Given the trend in sustainable development is the agenda for the twenty-first century, the TVET programs in Ethiopia need to accommodate the third wave of industrialization. In short, to undergo through the industrial process, the TVET institutions in Ethiopia need to be tailored to provide to their learners a broad overview of the intersection between economics, ecology, and social development. TVET institutions must make their learners develop environmental awareness and the graduates must be skilled enough to use green sustainable technology in their prospective workplace (Desta, 2015).

Consequently, to respond to the resulting updated requirements of sustainable development, the TVET curriculum needs to be shifted to address new forms of instructional and delivery strategy. To make this a reality, the existing teachers need to be retrained and the new teachers need to be talented in environmental sustainability that addresses and provides high-quality alternative routes to teaching. Using market needs assessment and techniques, the curricula need to be redesigned and grounded to integrate both well-coordinated knowledge-based and competencies-based contents so that they are applicable to ELR programs.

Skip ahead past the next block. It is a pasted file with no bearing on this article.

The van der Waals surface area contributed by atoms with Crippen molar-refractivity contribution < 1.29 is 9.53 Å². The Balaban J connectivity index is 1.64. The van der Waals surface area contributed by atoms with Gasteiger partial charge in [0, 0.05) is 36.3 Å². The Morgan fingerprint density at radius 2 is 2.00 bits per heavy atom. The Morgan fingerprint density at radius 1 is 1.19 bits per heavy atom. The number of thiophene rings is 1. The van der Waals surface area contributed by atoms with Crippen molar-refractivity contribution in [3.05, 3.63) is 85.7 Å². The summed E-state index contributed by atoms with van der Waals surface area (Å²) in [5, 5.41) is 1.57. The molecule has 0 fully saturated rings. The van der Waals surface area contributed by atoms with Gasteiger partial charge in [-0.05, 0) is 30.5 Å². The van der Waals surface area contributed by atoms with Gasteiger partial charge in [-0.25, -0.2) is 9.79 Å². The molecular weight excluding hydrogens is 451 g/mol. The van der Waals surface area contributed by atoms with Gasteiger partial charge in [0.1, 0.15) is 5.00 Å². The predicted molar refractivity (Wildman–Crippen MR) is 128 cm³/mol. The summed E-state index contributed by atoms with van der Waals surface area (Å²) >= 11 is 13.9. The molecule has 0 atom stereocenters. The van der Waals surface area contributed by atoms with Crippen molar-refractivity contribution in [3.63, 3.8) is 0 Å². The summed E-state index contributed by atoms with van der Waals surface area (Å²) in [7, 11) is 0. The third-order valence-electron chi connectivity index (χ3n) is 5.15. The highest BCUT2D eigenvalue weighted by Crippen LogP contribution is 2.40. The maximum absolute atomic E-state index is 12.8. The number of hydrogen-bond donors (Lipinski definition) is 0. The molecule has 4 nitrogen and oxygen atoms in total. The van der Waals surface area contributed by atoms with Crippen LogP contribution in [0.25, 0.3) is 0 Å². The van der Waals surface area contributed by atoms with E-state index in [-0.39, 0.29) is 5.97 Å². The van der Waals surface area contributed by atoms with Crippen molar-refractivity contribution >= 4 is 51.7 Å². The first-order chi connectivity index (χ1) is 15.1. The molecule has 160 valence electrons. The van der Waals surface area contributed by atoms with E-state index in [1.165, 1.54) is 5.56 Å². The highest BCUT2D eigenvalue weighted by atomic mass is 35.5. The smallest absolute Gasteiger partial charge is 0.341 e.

Furthermore, the contents of the TVET systems in Ethiopia need to be decentralized with local industries being involved in setting the curricula. The themes of the curricula for ELR programs may include global awareness, business and entrepreneurial literacy, creativity and innovation, information, communications and technology (ITC), civic literacy, health literacy, and environmental literacy (Krishnakumar, 2015).  As suggested by Wray (2007), a robust clinical experience or services that could addresses the needs of developing countries may include: 1) public school classroom assistant, 2) companion for senior citizens, 3) neighborhood cleanup/ highway cleanup, restoration of public infrastructure, 4) low income housing restoration, 5) day care assistants for children of ELR workers, 6) library assistants, 7) environmental safety monitors, and 8) community or cultural historian. In short, to fill the skill gap for new jobs in the labor market and fulfill the ELR programs, TVET institutions in Ethiopia need to encourage and help their ELR learners be active participants and undertake innovative work in their localities (Mouzakitis, 2010).